While it absolutely holds a special place in my memories of childhood, this comedy about a cross-country car race isn’t exactly hallowed ground. However I’m fervently opposed to this remake as it was originally conceived back in 2011 because it was essentially intended as a feature-length commercial for General Motors. There hasn’t been any news about the project since then, and if it is still in development, it’s possible that the parameters of the deal have evolved and that GM is no longer financing it. Still, the original film has such a great, fun cast — Burt Reynolds, Dom DeLuise, Sammy Davis Jr., Dean Martin, Jackie Chan, Roger Moore, Farrah Fawcett, Jack Elam…can the movie’s charm be reproduced? It’s been a long time since we’ve had a star-packed, Mad, Mad, Mad, Mad World type of film. It would be nice to see a new one that does its job well, but it better be more than a prolonged advertisement.

Remakability:

X

CLUE (1985, Director: Jonathan Lynn)
A cult comedy classic based on the Parker Brothers board game (my personal favorite of all the boarded games, sorry Sorry!), the original is a dumb comedy, but a hilarious dumb comedy. Its sensational cast remains impressive, with Christopher Lloyd, Tim Curry, Martin Mull, Lesley Ann Warren, Michael McKean and the dear departed Eileen Brennan and Madeline Kahn all clicking superbly. C’mon, do you really think you can compete with this?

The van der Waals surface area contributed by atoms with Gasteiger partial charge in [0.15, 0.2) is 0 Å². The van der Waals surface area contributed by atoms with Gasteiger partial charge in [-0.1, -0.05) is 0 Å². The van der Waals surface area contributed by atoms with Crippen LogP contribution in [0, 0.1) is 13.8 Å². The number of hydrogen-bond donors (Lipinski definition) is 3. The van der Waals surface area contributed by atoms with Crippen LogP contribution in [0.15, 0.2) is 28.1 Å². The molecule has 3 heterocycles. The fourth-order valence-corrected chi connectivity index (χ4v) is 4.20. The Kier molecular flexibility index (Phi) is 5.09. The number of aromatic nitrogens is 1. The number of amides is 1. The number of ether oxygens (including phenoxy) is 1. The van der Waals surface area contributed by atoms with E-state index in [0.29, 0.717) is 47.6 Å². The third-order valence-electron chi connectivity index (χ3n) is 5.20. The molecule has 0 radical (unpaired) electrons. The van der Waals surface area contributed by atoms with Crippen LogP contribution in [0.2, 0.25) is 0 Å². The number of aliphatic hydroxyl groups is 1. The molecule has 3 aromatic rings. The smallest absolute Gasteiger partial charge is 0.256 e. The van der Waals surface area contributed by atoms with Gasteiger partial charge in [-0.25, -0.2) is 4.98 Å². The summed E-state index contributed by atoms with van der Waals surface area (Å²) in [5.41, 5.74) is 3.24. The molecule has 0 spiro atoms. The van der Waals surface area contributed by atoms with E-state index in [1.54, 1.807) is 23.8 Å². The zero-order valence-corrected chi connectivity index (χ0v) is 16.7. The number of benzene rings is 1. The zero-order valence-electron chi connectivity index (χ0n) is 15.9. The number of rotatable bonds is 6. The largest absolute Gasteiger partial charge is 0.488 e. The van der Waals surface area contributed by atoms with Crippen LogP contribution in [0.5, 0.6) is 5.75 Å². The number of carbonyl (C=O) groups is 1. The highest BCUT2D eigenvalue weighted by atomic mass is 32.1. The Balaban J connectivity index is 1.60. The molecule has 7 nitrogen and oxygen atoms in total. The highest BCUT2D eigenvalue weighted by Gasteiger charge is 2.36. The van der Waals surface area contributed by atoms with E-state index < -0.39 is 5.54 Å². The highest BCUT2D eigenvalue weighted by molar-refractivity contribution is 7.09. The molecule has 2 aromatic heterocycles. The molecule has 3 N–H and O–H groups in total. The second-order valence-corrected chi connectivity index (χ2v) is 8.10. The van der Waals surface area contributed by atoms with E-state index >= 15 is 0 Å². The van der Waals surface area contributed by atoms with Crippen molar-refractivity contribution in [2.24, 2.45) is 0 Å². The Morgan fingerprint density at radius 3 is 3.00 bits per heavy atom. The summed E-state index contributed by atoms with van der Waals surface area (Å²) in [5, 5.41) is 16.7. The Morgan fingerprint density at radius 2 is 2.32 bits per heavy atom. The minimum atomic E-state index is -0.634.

Efforts to develop this remake are headed up by Gore Verbinski, the director of Pirates of the Caribbean, Rango and The Lone Ranger. And despite the whole premise of Clue involving a murder mystery in a large mansion, one of Verbinski’s producing partners seems to envision it as “a global thriller and transmedia event that uses deductive reasoning as its storytelling engine.” I don’t even know what that means, but I know it’s not Clue. File this one under the Battleship Syndrome: exploiting a familiar property for name recognition but doing something that in fact has nothing to do with that property or what people enjoy about it. If someone wants to bring Clue back to the screen, they should try adapting the Steven Millhauser short story “A Game of Clue”, which moves between a family playing the game and the characters inside the game, with each group experiencing tension and conflict (including Col. Mustard’s attempted seduction of Miss Scarlet). I didn’t actually love the details of that story, but I like the idea. Why not use that as a loose springboard for a new movie that is a little more unconventional, but at least original? Well…original aside from the whole “based on a short story” part. I’d enjoy seeing that. But anyone attempting a straight-up remake deserves to be killed with the lead pipe in the billiard room by me.